Monday, January 5, 2015

Ethereal Confections - Espresso, Hazelnuts and Cherries bar - Jan. 5, 2015

Chocolate of the Day: 

Ethereal Confections
66% Cacao - Topped with Espresso Beans, Hazelnuts and Cherries bar
Good ++
Weight: 1.12 oz. (32 g.) / 2.25 oz. (64 g.) in total bar
Calories: 168 calories (estimate) in 1/2 bar
Cost: $7.50 for 1 bar
Purchased from: online order, from

Today was Day #6 of Chocolate, Cherry and Nut Theme Week.

This 66% Cacao bar Topped with Espresso Beans, Hazelnuts and Cherries from Ethereal Confections (Woodstock, IL) was a handcrafted inclusion chocolate bar from owners and chocolate makers Mary and Sara Ervin. And when I say hand-crafted, I mean the Ervins started by making the chocolate themselves from scratch.*

Printed on the packaging was this statement: "Our small business in Woodstock, Illinois is centered on reconnecting people with food. We, Mary and Sara Ervin, labor over each individual detail and constantly strive to improve our craft. No big machines or industrial factories here. We envision and then taste, tweak and package everything by hand..."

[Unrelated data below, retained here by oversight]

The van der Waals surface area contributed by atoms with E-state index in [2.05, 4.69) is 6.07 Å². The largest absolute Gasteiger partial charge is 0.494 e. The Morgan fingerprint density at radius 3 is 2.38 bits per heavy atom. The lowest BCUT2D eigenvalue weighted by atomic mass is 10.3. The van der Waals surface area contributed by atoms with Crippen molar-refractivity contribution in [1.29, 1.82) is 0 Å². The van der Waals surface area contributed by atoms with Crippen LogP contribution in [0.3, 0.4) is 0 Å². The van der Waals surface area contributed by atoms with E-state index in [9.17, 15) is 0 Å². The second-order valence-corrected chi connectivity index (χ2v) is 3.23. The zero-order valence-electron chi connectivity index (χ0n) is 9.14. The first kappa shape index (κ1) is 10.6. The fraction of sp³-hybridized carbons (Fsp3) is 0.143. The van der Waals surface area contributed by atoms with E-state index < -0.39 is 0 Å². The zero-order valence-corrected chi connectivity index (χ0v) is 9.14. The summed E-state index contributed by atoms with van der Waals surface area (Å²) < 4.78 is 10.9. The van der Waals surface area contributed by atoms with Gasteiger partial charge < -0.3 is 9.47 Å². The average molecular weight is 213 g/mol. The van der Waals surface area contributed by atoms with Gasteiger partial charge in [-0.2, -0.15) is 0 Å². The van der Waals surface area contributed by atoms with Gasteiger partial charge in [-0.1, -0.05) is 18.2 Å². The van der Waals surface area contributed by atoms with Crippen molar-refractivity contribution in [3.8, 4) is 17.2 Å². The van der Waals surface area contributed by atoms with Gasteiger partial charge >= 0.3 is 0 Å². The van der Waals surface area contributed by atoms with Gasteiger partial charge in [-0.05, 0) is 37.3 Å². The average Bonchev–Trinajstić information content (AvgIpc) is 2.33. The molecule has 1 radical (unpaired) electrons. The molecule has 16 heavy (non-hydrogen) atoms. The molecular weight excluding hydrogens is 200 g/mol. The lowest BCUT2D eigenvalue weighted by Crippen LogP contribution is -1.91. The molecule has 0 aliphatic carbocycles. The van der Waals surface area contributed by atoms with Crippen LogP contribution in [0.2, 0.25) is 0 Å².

Getting back to bar specifics: A festive blizzard of toasted hazelnut pieces, dried cherry bits and a hint of espresso crushed espresso beans lay underneath the inner blue foil wrapping. Said blizzard covered the back of this unique bar. I loved the look of it, the crunchy, natural sweet nuttiness of the hazelnuts, and the sparkles of authentic tart sweet cherry flavor.

The espresso flavor was subtle and blended with the other flavors. A very small amount of cinnamon helped integrate and warm the ambitious flavor combination. The 66% dark chocolate base was smooth; and any subtle flavors in the chocolate itself took second fiddle to the inclusions.

The Ervins is also to be commended for what they left out -- this was a  dairy and gluten free bar with no preservatives, artificial colors or flavors. The company is also committed to using organic ingredients.

*Most chocolate sold in the U.S. (and elsewhere) is made by chocolatiers who buy blocks of "pre-made" chocolate and re-melt (and temper) the chocolate to make confections, truffles and bars. Not to take anything away from anyone who is producing great chocolate treats, but making bean-to-bar chocolate (i.e. "from scratch"), is a much more technically challenging process. And very few women are chief chocolate makers. Brava to the Ervins for being both chocolate makers and creative flavor meisters.

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